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Home / Tim Worstall /So, just what is ethical fashion then?

So, just what is ethical fashion then?

Summary:
The Guardian tells us that cheap, or fast, fashion is unethical. The reason being that those working in the factories are making less than some think they should be making. This strikes us as being remarkably obtuse about ethics.We bow to no one in our insistence that of course the consumer should express their preferences. If a label claiming “sustainability” or “ethical” adds to utility maximisation then not only go for it if you wish to, you should go for it. And yet:In 1970, for example, the average British household spent 7% of its annual income on clothing. This had fallen to 5.9% by 2020. Even though we are spending less proportionally, we tend to own more clothes. According to the UN, the average consumer buys 60% more pieces of clothing – with half the lifespan – than they did 15

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The Guardian tells us that cheap, or fast, fashion is unethical. The reason being that those working in the factories are making less than some think they should be making. This strikes us as being remarkably obtuse about ethics.

We bow to no one in our insistence that of course the consumer should express their preferences. If a label claiming “sustainability” or “ethical” adds to utility maximisation then not only go for it if you wish to, you should go for it. And yet:

In 1970, for example, the average British household spent 7% of its annual income on clothing. This had fallen to 5.9% by 2020. Even though we are spending less proportionally, we tend to own more clothes. According to the UN, the average consumer buys 60% more pieces of clothing – with half the lifespan – than they did 15 years ago. Meanwhile, fashion is getting cheaper

Clearly this process is making us, us here, richer. We are gaining more - much more - for a smaller portion of our income. Clothing poverty was, after all, a real thing. “Sunday best” is now just a phrase and one that we expect to drop out of the language as the actual experience - of having just the two sets of clothes, workaday and that Sunday set - rolls on to being a century and more old.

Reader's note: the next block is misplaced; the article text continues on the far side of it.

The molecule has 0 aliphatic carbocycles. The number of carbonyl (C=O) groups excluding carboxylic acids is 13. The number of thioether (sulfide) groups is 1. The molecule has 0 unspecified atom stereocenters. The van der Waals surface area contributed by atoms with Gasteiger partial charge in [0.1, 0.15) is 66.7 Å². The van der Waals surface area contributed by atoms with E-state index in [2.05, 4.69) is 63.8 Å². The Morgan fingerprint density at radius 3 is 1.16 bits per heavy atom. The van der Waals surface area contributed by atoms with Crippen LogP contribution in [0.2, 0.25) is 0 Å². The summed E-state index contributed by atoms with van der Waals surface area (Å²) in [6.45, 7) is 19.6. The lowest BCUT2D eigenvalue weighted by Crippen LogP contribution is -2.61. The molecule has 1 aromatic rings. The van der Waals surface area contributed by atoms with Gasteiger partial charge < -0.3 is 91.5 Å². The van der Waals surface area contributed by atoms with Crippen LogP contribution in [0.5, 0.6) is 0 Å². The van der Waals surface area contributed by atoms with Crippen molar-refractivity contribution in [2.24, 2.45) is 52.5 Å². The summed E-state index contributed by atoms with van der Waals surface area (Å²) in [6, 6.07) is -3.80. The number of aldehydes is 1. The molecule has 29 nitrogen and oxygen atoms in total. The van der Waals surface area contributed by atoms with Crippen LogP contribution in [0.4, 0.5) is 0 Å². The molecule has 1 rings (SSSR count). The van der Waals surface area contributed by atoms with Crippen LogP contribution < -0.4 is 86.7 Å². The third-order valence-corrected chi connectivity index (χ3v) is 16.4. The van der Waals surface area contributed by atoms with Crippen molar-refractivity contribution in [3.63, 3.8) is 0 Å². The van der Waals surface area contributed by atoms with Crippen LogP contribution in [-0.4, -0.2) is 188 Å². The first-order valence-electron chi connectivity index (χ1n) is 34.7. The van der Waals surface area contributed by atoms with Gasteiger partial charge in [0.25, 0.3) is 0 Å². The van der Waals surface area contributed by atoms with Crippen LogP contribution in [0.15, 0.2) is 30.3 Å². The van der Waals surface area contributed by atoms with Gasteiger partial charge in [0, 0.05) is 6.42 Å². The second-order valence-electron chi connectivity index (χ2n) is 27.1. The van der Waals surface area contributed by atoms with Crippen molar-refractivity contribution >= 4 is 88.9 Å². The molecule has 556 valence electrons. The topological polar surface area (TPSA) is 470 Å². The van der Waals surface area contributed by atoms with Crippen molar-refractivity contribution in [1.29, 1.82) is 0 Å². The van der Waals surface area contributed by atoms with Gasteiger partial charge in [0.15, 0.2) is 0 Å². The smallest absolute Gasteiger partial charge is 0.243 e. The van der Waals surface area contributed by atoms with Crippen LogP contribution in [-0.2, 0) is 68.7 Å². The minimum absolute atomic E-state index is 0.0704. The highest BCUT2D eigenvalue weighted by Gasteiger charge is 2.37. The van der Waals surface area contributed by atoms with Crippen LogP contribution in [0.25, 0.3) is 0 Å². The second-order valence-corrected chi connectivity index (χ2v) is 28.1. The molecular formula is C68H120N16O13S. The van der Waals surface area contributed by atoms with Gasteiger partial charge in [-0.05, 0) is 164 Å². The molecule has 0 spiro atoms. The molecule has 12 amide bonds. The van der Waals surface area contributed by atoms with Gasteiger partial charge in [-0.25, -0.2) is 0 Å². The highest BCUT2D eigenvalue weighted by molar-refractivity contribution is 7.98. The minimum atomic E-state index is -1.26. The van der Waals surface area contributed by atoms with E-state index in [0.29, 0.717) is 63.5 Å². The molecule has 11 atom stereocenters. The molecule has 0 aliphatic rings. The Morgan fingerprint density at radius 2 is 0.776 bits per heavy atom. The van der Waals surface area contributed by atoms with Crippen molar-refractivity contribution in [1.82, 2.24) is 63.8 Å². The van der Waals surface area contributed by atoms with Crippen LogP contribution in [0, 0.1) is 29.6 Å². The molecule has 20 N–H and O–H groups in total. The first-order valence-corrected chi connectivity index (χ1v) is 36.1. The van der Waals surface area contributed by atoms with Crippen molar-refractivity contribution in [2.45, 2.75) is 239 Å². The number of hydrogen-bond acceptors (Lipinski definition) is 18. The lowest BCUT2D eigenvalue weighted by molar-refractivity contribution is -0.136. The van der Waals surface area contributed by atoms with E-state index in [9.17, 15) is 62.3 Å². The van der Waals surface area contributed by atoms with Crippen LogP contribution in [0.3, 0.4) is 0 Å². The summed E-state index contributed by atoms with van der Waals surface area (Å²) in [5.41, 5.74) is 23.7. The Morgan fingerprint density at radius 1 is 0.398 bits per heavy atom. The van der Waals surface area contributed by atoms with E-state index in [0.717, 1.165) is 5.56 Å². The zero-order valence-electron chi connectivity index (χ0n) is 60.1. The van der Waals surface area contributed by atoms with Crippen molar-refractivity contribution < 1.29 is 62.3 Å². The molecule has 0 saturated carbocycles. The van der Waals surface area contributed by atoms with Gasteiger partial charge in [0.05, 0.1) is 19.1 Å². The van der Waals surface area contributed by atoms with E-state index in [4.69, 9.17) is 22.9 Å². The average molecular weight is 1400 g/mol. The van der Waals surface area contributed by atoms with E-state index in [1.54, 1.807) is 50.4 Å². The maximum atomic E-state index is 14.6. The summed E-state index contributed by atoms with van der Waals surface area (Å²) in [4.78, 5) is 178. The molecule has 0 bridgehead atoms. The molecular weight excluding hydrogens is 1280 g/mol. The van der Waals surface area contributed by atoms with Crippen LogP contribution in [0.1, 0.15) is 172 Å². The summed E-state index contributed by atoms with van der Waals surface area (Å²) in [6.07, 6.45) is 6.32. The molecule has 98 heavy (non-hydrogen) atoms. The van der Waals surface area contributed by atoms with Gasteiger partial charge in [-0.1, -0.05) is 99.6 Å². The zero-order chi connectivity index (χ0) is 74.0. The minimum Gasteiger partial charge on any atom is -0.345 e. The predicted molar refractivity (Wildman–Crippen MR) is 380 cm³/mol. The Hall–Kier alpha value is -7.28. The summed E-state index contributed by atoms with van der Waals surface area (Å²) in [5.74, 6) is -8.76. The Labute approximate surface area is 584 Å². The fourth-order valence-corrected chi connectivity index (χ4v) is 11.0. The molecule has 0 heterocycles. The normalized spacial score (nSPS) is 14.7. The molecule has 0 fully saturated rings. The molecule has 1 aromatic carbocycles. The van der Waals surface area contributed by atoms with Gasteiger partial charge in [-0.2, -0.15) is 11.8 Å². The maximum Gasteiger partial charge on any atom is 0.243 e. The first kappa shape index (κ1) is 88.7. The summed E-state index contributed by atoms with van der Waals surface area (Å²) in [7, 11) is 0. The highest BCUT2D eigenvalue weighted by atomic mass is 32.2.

We’d also essay a supposition. Those collarless shirts that have been so popular these past few years. An older phrase for them is “grandad shirts” when shirts were made with detachable collars. So that one could wear the same shirt for several days but with a clean collar each one. A generation before that there were also detachable cuffs. Both shirts and the washing of them were expensive. Or read old novels, the phrase “fresh shirt” and the putting on of it. No one writing now would emphasise that for it’s assumed rather than the event it used to be.

So, our experience is better. What about those factory workers?

Their research suggested that the textile factory in Izmir received just €1.53 for cutting the material, sewing, packing and attaching the labels, with €1.10 of that being paid to the garment workers for the 30-minute job of putting the hoodie together. The report concluded that workers could not have received anything like a living wage, which the Clean Clothes Campaign defined, at the time the report was released, as a gross hourly wage of €6.19.

The Clean Clothes Campaign has some very odd ideas about what a living wage is. In Turkey they seem to think that it’s 120% or so of the average national wage. Well, OK, maybe that is the income required to gain the lifestyle that the campaign thinks all should live at. It rather becomes an ethical question as to how to get there, doesn’t it?